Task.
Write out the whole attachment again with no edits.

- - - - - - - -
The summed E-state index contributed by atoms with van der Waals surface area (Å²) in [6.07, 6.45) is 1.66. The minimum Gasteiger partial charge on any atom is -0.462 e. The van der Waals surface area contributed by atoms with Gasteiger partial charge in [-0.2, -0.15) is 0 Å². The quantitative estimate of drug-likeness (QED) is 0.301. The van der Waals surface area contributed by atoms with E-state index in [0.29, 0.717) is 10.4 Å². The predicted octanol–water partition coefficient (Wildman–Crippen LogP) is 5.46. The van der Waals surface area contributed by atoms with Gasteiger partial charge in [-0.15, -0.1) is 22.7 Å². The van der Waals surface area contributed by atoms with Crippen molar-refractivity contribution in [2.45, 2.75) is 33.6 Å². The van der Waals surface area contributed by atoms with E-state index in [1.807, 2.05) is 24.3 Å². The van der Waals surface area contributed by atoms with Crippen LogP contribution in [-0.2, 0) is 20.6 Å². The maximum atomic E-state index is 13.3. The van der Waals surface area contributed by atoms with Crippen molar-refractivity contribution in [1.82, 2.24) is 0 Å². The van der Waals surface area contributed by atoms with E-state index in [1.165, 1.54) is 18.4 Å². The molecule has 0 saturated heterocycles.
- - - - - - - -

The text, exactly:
The summed E-state index contributed by atoms with van der Waals surface area (Å²) in [6.07, 6.45) is 1.66. The minimum Gasteiger partial charge on any atom is -0.462 e. The van der Waals surface area contributed by atoms with Gasteiger partial charge in [-0.2, -0.15) is 0 Å². The quantitative estimate of drug-likeness (QED) is 0.301. The van der Waals surface area contributed by atoms with E-state index in [0.29, 0.717) is 10.4 Å². The predicted octanol–water partition coefficient (Wildman–Crippen LogP) is 5.46. The van der Waals surface area contributed by atoms with Gasteiger partial charge in [-0.15, -0.1) is 22.7 Å². The van der Waals surface area contributed by atoms with Crippen molar-refractivity contribution in [2.45, 2.75) is 33.6 Å². The van der Waals surface area contributed by atoms with E-state index in [1.807, 2.05) is 24.3 Å². The van der Waals surface area contributed by atoms with Crippen LogP contribution in [-0.2, 0) is 20.6 Å². The maximum atomic E-state index is 13.3. The van der Waals surface area contributed by atoms with Crippen molar-refractivity contribution in [1.82, 2.24) is 0 Å². The van der Waals surface area contributed by atoms with E-state index in [1.165, 1.54) is 18.4 Å². The molecule has 0 saturated heterocycles.